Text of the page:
Advantage of lattice sieve over line sieve
In line sieve, we sieve for a particular small prime p for only once; and in lattice sieve, we sieve for that p for every specialq (p<q and number of specialq's may be very large). So, what is the gain in the latter one? Definitely, I am missing something. Can anyone please elaborate the gains/advantage of lattice sieve in details, and also on the choice of the parameters C and D.
Thanks in advance. 
[QUOTE=binu;336946]In line sieve, we sieve for a particular small prime p for only once; and in lattice sieve, we sieve for that p for every specialq (p<q and number of specialq's may be very large). So, what is the gain in the latter one? Definitely, I am missing something. Can anyone please elaborate the gains/advantage of lattice sieve in details, and also on the choice of the parameters C and D.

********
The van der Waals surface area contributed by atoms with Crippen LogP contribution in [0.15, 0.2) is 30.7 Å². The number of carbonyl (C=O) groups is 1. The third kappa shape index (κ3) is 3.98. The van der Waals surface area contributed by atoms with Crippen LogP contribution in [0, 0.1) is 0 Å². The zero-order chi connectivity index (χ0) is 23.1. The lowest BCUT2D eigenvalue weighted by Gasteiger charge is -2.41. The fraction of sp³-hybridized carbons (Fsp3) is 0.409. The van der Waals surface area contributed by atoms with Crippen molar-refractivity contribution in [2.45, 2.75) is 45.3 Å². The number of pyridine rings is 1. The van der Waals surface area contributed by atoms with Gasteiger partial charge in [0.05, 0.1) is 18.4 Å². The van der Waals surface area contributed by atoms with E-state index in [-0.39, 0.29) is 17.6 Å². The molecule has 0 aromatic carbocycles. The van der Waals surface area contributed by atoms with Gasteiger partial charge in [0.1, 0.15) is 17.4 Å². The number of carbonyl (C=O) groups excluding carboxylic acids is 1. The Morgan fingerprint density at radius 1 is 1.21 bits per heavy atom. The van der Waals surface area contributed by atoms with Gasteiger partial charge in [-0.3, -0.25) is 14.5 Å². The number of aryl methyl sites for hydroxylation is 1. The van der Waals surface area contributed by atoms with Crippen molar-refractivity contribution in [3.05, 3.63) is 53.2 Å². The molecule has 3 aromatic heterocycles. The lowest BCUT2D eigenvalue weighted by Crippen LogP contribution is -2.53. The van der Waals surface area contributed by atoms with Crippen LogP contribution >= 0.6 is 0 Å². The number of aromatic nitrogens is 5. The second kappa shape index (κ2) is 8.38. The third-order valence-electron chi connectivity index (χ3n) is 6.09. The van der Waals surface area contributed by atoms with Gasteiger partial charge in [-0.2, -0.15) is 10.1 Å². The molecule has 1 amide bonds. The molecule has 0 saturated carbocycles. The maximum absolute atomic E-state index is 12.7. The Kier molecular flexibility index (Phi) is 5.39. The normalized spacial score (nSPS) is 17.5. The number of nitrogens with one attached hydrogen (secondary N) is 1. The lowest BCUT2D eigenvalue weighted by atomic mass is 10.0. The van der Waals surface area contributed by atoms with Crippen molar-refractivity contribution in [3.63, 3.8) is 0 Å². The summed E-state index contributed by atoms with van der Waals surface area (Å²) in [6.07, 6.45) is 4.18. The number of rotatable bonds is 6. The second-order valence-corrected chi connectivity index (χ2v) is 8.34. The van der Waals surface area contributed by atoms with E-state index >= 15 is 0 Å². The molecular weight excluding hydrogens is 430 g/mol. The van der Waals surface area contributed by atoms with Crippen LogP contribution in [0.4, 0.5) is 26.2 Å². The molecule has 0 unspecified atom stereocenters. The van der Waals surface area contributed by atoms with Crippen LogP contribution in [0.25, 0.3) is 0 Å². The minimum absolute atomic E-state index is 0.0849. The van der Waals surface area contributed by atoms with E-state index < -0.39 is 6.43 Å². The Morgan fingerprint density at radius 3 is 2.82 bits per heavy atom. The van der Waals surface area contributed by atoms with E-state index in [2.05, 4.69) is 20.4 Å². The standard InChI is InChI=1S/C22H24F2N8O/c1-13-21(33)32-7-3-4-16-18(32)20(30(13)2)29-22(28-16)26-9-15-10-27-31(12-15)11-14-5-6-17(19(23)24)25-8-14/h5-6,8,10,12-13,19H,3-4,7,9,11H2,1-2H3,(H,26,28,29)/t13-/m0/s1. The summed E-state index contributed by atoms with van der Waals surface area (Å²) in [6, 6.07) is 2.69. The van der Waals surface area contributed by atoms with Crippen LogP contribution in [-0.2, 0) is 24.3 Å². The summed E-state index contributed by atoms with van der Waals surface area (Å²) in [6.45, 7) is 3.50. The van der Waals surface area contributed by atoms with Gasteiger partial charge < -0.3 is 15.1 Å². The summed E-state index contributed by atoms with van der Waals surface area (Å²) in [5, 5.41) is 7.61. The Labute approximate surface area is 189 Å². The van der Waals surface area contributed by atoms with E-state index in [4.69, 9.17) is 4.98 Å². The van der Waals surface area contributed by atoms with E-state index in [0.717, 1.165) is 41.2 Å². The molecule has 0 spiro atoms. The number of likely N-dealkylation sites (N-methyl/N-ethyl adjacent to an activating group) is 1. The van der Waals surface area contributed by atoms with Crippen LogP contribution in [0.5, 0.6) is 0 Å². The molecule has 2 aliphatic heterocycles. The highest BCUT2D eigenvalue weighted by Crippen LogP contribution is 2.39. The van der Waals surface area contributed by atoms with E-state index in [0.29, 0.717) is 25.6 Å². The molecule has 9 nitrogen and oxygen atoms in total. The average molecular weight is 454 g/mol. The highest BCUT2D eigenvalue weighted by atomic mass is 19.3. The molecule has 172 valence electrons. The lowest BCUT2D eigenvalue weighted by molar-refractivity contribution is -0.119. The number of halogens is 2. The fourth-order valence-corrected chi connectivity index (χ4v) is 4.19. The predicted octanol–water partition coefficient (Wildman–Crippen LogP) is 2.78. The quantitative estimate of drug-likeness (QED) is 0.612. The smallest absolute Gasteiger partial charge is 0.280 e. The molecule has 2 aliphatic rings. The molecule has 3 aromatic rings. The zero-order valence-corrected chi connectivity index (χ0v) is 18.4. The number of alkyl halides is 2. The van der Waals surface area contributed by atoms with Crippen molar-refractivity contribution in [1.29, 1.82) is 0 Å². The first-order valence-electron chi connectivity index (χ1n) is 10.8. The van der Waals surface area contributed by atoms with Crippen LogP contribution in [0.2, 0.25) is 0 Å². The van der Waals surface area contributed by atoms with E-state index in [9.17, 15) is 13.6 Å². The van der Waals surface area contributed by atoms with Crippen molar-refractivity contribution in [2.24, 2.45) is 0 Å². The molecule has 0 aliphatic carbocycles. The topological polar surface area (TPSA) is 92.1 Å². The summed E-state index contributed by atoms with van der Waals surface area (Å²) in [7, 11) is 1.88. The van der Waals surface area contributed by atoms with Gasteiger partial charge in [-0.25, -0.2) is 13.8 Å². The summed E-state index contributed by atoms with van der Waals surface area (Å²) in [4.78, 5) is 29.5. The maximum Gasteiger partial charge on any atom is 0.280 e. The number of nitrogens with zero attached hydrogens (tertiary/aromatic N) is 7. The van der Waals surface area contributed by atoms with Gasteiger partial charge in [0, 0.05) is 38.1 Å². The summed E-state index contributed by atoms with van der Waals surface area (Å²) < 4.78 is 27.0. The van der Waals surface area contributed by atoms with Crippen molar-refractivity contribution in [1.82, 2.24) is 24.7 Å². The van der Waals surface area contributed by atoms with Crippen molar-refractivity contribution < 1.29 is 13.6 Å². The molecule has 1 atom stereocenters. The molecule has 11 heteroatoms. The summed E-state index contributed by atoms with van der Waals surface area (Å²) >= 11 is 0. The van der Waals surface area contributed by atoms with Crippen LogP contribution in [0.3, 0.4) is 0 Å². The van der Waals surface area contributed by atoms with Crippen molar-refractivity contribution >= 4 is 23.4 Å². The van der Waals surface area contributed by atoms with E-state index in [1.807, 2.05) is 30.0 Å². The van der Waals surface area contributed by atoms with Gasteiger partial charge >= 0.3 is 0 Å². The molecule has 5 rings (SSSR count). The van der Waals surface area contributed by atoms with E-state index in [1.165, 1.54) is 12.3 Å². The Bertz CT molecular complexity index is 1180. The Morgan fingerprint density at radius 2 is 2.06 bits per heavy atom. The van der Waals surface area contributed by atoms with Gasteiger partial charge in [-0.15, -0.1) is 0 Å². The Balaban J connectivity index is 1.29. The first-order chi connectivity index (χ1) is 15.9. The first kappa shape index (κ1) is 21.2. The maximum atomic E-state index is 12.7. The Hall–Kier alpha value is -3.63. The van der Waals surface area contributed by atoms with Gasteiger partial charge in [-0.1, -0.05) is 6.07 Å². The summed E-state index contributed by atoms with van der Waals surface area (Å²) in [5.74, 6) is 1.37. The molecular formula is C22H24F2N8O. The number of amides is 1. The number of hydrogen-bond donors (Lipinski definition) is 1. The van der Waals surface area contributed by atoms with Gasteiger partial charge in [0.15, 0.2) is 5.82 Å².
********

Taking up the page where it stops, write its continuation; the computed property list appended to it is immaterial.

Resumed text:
Thanks in advance.[/QUOTE]If you know in advance that a value is divisible by the prime specialq the number is more likely to be smooth. 
There's a discussion at [URL]http://mersenneforum.org/showthread.php?t=2524[/URL]
Chris 
Thanks. But I am implementing the lattice sieve proposed by J. M. Pollard, where specialq's are taken as medium primes (B_0<q<B_1; B_1 being the bound on the factor base primes and B_0 varies between 0.10.5 fraction of B_1). Then we sieve for EVERY q in that range. Instead if we line sieve for all primes <B_1 (where every prime is used only once) and then report the smooth candidates, won't it consume less time? It is not clear to me. :sad: I need help.

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